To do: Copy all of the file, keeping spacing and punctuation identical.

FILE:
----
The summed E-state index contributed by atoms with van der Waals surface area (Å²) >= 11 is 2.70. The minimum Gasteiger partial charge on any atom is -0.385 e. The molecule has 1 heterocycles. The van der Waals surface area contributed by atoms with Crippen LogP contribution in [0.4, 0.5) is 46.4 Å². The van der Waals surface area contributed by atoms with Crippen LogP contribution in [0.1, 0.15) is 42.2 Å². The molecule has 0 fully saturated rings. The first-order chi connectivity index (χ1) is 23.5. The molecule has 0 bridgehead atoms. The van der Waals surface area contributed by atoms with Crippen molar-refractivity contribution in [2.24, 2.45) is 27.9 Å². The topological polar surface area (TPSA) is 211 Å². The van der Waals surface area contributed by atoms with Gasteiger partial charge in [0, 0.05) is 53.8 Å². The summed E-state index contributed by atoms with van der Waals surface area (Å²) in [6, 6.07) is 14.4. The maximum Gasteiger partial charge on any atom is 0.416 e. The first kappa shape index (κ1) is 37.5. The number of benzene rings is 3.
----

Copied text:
The summed E-state index contributed by atoms with van der Waals surface area (Å²) >= 11 is 2.70. The minimum Gasteiger partial charge on any atom is -0.385 e. The molecule has 1 heterocycles. The van der Waals surface area contributed by atoms with Crippen LogP contribution in [0.4, 0.5) is 46.4 Å². The van der Waals surface area contributed by atoms with Crippen LogP contribution in [0.1, 0.15) is 42.2 Å². The molecule has 0 fully saturated rings. The first-order chi connectivity index (χ1) is 23.5. The molecule has 0 bridgehead atoms. The van der Waals surface area contributed by atoms with Crippen molar-refractivity contribution in [2.24, 2.45) is 27.9 Å². The topological polar surface area (TPSA) is 211 Å². The van der Waals surface area contributed by atoms with Gasteiger partial charge in [0, 0.05) is 53.8 Å². The summed E-state index contributed by atoms with van der Waals surface area (Å²) in [6, 6.07) is 14.4. The maximum Gasteiger partial charge on any atom is 0.416 e. The first kappa shape index (κ1) is 37.5. The number of benzene rings is 3.